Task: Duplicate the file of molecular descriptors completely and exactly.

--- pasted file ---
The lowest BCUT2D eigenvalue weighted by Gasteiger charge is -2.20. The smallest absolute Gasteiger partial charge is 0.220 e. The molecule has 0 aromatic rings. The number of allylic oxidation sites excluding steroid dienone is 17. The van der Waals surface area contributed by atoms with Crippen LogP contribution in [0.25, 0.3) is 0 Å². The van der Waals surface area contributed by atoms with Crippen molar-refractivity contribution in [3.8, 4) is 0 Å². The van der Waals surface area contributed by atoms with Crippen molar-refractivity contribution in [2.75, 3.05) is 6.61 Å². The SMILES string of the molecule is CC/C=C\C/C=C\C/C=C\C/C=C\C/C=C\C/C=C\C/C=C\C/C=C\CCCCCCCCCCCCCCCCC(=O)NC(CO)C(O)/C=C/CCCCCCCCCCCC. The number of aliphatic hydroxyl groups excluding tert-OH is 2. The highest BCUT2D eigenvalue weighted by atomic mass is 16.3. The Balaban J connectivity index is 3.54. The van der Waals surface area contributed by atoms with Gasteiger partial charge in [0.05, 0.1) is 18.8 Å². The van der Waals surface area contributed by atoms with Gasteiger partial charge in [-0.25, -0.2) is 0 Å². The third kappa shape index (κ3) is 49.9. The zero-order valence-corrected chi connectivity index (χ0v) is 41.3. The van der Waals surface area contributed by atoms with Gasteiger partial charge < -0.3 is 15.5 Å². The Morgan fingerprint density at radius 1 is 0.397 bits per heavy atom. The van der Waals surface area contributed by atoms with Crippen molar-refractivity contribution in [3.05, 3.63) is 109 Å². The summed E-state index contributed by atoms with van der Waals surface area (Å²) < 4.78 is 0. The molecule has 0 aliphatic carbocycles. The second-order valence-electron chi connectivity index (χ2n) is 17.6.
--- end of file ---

The lowest BCUT2D eigenvalue weighted by Gasteiger charge is -2.20. The smallest absolute Gasteiger partial charge is 0.220 e. The molecule has 0 aromatic rings. The number of allylic oxidation sites excluding steroid dienone is 17. The van der Waals surface area contributed by atoms with Crippen LogP contribution in [0.25, 0.3) is 0 Å². The van der Waals surface area contributed by atoms with Crippen molar-refractivity contribution in [3.8, 4) is 0 Å². The van der Waals surface area contributed by atoms with Crippen molar-refractivity contribution in [2.75, 3.05) is 6.61 Å². The SMILES string of the molecule is CC/C=C\C/C=C\C/C=C\C/C=C\C/C=C\C/C=C\C/C=C\C/C=C\CCCCCCCCCCCCCCCCC(=O)NC(CO)C(O)/C=C/CCCCCCCCCCCC. The number of aliphatic hydroxyl groups excluding tert-OH is 2. The highest BCUT2D eigenvalue weighted by atomic mass is 16.3. The Balaban J connectivity index is 3.54. The van der Waals surface area contributed by atoms with Gasteiger partial charge in [0.05, 0.1) is 18.8 Å². The van der Waals surface area contributed by atoms with Gasteiger partial charge in [-0.25, -0.2) is 0 Å². The third kappa shape index (κ3) is 49.9. The zero-order valence-corrected chi connectivity index (χ0v) is 41.3. The van der Waals surface area contributed by atoms with Gasteiger partial charge < -0.3 is 15.5 Å². The Morgan fingerprint density at radius 1 is 0.397 bits per heavy atom. The van der Waals surface area contributed by atoms with Crippen molar-refractivity contribution in [3.05, 3.63) is 109 Å². The summed E-state index contributed by atoms with van der Waals surface area (Å²) < 4.78 is 0. The molecule has 0 aliphatic carbocycles. The second-order valence-electron chi connectivity index (χ2n) is 17.6.